I’ve coloured the first version of this week’s Sunday sketch in a similar way to the last version of Sunday sketch #226 – to emphasise the jigsaw-like effect!
The blocks are back in a normal layout – that is, not on point. Last week, I put other shapes behind the ‘wifi-like’ continuous lines… this week, I’ve used concentric circles that fit into the spaces of the wifi shapes. Maybe it’s too busy? I dunno… I still kinda like it.
It’s also possible to just alternate the white and red circles so they don’t interrupt each other. This ‘lightens’ the overall effect, I think.
These Sunday sketches could be made into quilts using templates and careful piecing!
So, remember last week’s block? (Wi-fi gone wild? 🙂 ) This week’s block is a slightly simpler version (fewer concentric circles), arranged on point, and connected to adjacent blocks in a single continuous line.
Which presents some weird and wonderful opportunities for colour play…
I love this bright green! Here’s the reverse colourway.
The dark lines just call for a circular shape in the background. I actually started with full circles before playing with the three-quarter circles in the two designs above.
Maybe that one’s a bit too busy. Plain circles work too. (I pretty much think anything in this colour works though.)
If you ignore the background circles and just focus on the dark lines, you can see that they create repetitive, interlocking jigsaw-like pieces (2 whole pieces, 4 half-pieces, and 2 quarter-pieces). Colouring the pieces in an alternating colourway reveals what I mean…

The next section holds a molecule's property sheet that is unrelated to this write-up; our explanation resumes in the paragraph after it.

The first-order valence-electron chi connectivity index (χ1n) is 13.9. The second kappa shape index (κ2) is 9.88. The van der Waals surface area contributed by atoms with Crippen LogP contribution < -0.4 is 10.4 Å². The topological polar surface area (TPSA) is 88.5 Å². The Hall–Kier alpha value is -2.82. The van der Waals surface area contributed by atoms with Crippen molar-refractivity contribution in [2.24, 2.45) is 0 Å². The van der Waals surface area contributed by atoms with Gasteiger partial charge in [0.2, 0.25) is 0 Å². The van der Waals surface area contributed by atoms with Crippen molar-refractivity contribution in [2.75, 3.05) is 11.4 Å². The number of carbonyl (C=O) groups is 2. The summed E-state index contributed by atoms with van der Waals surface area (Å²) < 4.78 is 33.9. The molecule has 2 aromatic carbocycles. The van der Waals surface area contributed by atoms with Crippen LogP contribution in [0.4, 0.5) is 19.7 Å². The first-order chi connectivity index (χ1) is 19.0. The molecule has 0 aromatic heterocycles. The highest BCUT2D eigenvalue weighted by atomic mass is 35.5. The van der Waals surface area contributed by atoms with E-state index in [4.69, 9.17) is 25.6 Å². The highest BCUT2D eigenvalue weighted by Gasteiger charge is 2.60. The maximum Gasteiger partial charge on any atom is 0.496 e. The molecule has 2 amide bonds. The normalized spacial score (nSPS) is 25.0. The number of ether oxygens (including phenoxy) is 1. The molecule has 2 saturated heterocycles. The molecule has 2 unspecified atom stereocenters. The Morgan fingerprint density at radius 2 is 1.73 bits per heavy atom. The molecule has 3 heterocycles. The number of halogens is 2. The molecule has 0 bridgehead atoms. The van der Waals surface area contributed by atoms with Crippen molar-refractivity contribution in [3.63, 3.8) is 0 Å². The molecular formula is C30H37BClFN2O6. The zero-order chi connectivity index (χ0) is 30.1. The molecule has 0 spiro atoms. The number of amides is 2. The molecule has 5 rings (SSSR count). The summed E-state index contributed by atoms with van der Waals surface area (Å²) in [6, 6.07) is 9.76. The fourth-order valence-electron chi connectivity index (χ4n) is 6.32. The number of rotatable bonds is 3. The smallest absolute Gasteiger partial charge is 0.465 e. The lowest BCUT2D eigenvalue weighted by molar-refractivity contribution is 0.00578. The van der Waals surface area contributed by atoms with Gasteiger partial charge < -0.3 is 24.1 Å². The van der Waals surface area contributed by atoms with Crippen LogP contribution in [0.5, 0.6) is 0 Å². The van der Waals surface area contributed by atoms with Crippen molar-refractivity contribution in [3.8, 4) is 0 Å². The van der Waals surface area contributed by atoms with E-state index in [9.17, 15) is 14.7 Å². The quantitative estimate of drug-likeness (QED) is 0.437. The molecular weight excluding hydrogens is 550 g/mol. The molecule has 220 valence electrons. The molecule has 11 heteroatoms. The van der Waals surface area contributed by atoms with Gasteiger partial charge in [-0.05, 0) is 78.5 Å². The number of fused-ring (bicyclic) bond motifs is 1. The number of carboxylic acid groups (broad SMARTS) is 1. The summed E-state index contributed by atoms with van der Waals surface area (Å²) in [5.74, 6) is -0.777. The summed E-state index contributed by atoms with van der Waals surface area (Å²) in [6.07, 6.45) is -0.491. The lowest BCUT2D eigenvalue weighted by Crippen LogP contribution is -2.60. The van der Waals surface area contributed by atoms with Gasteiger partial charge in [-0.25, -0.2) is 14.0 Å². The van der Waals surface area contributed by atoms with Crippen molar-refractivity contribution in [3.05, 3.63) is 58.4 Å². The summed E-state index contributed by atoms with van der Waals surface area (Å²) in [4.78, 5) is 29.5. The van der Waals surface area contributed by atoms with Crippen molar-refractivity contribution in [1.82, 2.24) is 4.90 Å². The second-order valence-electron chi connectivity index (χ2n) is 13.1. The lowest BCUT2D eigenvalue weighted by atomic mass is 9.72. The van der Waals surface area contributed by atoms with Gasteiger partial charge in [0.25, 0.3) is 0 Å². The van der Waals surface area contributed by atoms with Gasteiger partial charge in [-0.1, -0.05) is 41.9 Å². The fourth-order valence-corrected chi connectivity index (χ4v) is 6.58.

And a reverse colourway:
I think these last 2 designs look like a completely different quilt than the first set of designs. Isn’t it amazing how colour (fabric) placement makes such a huge difference?
Like last week’s designs, this week’s Sunday sketch could be made into a quilt most easily using curved templates.
More curves this week. I used a similar block design in Sunday sketches #203 and #204 – a drunkard’s path-like block of concentric circles. Anyway, this time I rotated the blocks randomly. And connected them to each other, or to themselves, so that the lines continue around the design. Sometimes they create enclosed shapes, other times they double back on themselves or reach dead ends.
I like the movement in designs like this. Even though it’s not a regular, repetitive design, it still adheres to several (self-imposed) rules. So, controlled chaos. The best kind! 🙂
And, of course, there’s always the inverse colourway.
This design would probably need to be made with templates and/or paper piecing, for accuracy. I’m not a big fan of foundation paper piecing – I want to love it, but it causes me no end of grief to (a) sew and (b) write patterns for. (When I lived in Ireland, I once heard someone describe Guinness as “an acquired taste that I have yet to acquire” haha – that’s foundation paper piecing for me.)
Anyway. I still love the look of this design!